In SQL, the WHERE clause limits the processing of a query by defining the criteria each row must meet to be acceptable. It immediately follows the FROM clause. WHERE is one of the workhorse keywords in SQL because it is used so often in nearly every kind of query. SELECT statements use WHERE to limit the output. In UPDATE and DELETE statements, WHERE is used to limit the number of rows affected. To my knowledge, there is no reason to have a WHERE clause in an INSERT statement, nor do I believe any query engines allow it.

The WHERE clause causes the row to be returned as output or the statement to execute if the specified criteria, called the predicate, returns a true value. The predicate is merely a logical expression. The predicate can be as simple as specifying a constant value a particular column must have, or it can consist of a complicated subquery or correlated subquery.

As a logical expression, the predicate can use any of the logical operators (AND, OR, NOT, etc.) to create compound expressions. There is no limit to the number of expressions in the predicate or complexity except for the processing power of the computer on which the query runs. The predicate also makes use of the relational operators to compare one term of the expression to the other.

The simplest WHERE clauses takes the form

  ... WHERE column_name = "value" ...
Parentheses may be used in more complex queries to help the query appear more readible or to alter the order of precedence of the relational operators.
   ... WHERE (column1 > "value1") AND 
              (column2 < "value2") ... 
See my writeups on subqueries and correlated subqueries to see examples of more complicated predicates.

we're not going to start on today, the first of July, in the year of 2010. the first of July might be somebody's birthday or it might be the anniversary of a death; the point is, it means too much to too many people. the same would be true of any day and time in the history of us. so, we're going to start nowhere.
nowhere.
composed of "no" and "where", the word seems to be questioning something. but what? existence? place? time? in the end, though, its syllables are always left unanswered.
"no", it insists, it fights, "where" does not exist. and you would be silly to think it did. "this ‘where’", it tells you, "does not exist on any map, so stop looking".
this word is so arrogant, yet lying underneath the humps of its letters is also an inkling of a deep, dark confusion. when you look into that letter O you can see that it isn't even sure of its own existence. and if nowhere, as a word, is not there, is it nowhere?

"where", the man asks after he rolls down the window of his car half-way and leans over the passenger seat to squint at you in the evening sun, "am i?"
you're on your bike and you were just going to go pick up some popsicles; your sister has been whining all day about how there were no more left in the freezer.
the look on his face tells you he's lost, and so incredibly nowhere.
and suddenly you realize the box of melting, grape-flavored popsicles under your arm, along with your bi[ke, and your sweat-stained shirt, and your blue shorts, and you, are all nowhere, along with the man and his car and his questions.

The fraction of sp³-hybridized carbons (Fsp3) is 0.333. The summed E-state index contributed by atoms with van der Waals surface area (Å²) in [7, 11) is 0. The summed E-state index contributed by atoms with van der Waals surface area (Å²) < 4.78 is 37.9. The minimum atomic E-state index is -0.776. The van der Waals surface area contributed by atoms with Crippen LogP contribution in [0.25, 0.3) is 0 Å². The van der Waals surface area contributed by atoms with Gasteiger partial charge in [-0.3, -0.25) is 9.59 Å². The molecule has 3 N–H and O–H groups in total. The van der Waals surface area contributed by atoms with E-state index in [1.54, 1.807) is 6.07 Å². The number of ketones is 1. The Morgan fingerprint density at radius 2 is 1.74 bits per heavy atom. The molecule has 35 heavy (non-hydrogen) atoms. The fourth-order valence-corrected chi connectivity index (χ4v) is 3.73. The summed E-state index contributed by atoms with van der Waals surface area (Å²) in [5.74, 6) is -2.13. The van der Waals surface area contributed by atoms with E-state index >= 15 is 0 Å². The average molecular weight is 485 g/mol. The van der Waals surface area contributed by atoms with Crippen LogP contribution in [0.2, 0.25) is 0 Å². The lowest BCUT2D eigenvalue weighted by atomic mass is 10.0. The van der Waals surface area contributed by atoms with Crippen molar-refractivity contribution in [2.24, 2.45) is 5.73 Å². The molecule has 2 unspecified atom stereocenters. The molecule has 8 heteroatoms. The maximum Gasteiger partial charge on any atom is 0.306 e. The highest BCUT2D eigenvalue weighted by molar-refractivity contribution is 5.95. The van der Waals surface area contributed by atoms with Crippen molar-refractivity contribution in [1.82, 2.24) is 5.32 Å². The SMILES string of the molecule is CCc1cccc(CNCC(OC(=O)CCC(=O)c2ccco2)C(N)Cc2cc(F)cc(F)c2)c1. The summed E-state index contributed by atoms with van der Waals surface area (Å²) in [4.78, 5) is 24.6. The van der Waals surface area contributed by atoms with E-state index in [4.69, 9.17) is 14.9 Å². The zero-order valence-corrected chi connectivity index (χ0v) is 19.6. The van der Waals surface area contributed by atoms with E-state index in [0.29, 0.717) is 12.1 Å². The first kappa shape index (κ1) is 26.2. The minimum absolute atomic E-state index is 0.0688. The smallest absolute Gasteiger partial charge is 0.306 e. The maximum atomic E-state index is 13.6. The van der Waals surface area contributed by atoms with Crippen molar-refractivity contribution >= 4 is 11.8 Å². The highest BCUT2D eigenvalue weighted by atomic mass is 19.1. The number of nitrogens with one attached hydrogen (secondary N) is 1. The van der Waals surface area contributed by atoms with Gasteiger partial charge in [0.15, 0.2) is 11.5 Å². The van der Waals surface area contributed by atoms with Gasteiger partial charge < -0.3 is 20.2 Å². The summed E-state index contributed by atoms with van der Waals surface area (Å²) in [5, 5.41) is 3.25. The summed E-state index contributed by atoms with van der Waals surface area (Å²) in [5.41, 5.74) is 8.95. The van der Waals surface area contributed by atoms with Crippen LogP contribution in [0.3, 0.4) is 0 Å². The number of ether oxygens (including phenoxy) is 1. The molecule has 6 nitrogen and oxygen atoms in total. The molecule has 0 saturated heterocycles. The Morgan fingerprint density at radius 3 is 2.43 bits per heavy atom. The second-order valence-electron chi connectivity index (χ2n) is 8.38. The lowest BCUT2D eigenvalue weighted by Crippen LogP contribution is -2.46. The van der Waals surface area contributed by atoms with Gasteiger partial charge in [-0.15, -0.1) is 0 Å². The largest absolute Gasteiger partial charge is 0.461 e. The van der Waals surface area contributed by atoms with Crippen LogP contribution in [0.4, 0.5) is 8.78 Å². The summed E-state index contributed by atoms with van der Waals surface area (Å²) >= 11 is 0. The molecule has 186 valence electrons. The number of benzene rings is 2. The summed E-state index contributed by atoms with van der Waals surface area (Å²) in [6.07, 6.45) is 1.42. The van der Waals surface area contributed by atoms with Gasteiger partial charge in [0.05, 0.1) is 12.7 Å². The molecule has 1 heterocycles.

because of this, at this point you can't tell the man where he is. he acts like you know, and like you should tell him, because you're here, aren't you? you're clearly familiar with the area, or with the route to the nearby popsicle shop, at least.
but you're nowhere, too. and you decide to let him figure this out on his own.

Wher (?), Where (), pron. & conj. [See Whether.]

Whether.

[Sometimes written whe'r.] [Obs.]

Piers Plowman.

Men must enquire (this is mine assent), Wher she be wise or sober or dronkelewe. Chaucer.

 

© Webster 1913.


Where (?), adv. [OE. wher, whar, AS. hwr; akin to D. waar, OS. hwr, OHG. hwar, war, wa, G. wo, Icel. and Sw. hvar, Dan. hvor, Goth. hwar, and E. who; cf. Skr. karhi when. See Who, and cf. There.]

1.

At or in what place; hence, in what situation, position, or circumstances; -- used interrogatively.

God called unto Adam, . . . Where art thou? Gen. iii. 9.

See the Note under What, pron., 1.

2.

At or in which place; at the place in which; hence, in the case or instance in which; -- used relatively.

She visited that place where first she was so happy. Sir P. Sidney.

Where I thought the remnant of mine age Should have been cherished by her childlike duty. Shak.

Where one on his side fights, thousands will fly. Shak.

But where he rode one mile, the dwarf ran four. Sir W. Scott.

3.

To what or which place; hence, to what goal, result, or issue; whither; -- used interrogatively and relatively; as, where are you going?

But where does this tend? Goldsmith.

Lodged in sunny cleft, Where the gold breezes come not. Bryant.

Where is often used pronominally with or without a preposition, in elliptical sentences for a place in which, the place in which, or what place.

The star . . . stood over where the young child was. Matt. ii. 9.

The Son of man hath not where to lay his head. Matt. viii. 20.

Within about twenty paces of where we were. Goldsmith.

Where did the minstrels come from? Dickens.

Where is much used in composition with preposition, and then is equivalent to a pronoun. Cf. Whereat, Whereby, Wherefore, Wherein, etc.

Where away Naut., in what direction; as, where away is the land?

Syn. -- See Whither.

 

© Webster 1913.


Where, conj.

Whereas.

And flight and die is death destroying death; Where fearing dying pays death servile breath. Shak.

 

© Webster 1913.


Where, n.

Place; situation.

[Obs. or Colloq.]

Finding the nymph asleep in secret where. Spenser.

 

© Webster 1913.

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